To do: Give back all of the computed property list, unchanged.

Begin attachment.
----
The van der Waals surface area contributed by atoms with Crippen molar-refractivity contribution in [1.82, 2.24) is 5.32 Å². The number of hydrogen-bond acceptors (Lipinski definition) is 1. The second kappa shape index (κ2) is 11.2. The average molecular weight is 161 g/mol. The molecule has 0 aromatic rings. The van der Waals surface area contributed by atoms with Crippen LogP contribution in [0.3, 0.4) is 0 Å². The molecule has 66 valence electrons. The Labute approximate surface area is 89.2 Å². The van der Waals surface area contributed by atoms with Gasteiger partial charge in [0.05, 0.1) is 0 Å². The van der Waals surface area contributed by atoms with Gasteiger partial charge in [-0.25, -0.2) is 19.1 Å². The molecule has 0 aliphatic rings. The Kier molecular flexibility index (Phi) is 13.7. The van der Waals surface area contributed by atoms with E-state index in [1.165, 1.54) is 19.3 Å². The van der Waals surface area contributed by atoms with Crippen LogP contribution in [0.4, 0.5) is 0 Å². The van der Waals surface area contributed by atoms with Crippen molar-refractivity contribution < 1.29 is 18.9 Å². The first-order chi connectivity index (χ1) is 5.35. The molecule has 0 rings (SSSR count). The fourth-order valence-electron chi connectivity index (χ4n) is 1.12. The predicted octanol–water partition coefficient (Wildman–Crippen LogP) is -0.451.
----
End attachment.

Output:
The van der Waals surface area contributed by atoms with Crippen molar-refractivity contribution in [1.82, 2.24) is 5.32 Å². The number of hydrogen-bond acceptors (Lipinski definition) is 1. The second kappa shape index (κ2) is 11.2. The average molecular weight is 161 g/mol. The molecule has 0 aromatic rings. The van der Waals surface area contributed by atoms with Crippen LogP contribution in [0.3, 0.4) is 0 Å². The molecule has 66 valence electrons. The Labute approximate surface area is 89.2 Å². The van der Waals surface area contributed by atoms with Gasteiger partial charge in [0.05, 0.1) is 0 Å². The van der Waals surface area contributed by atoms with Gasteiger partial charge in [-0.25, -0.2) is 19.1 Å². The molecule has 0 aliphatic rings. The Kier molecular flexibility index (Phi) is 13.7. The van der Waals surface area contributed by atoms with E-state index in [1.165, 1.54) is 19.3 Å². The van der Waals surface area contributed by atoms with Crippen LogP contribution in [0.4, 0.5) is 0 Å². The van der Waals surface area contributed by atoms with Crippen molar-refractivity contribution < 1.29 is 18.9 Å². The first-order chi connectivity index (χ1) is 5.35. The molecule has 0 rings (SSSR count). The fourth-order valence-electron chi connectivity index (χ4n) is 1.12. The predicted octanol–water partition coefficient (Wildman–Crippen LogP) is -0.451.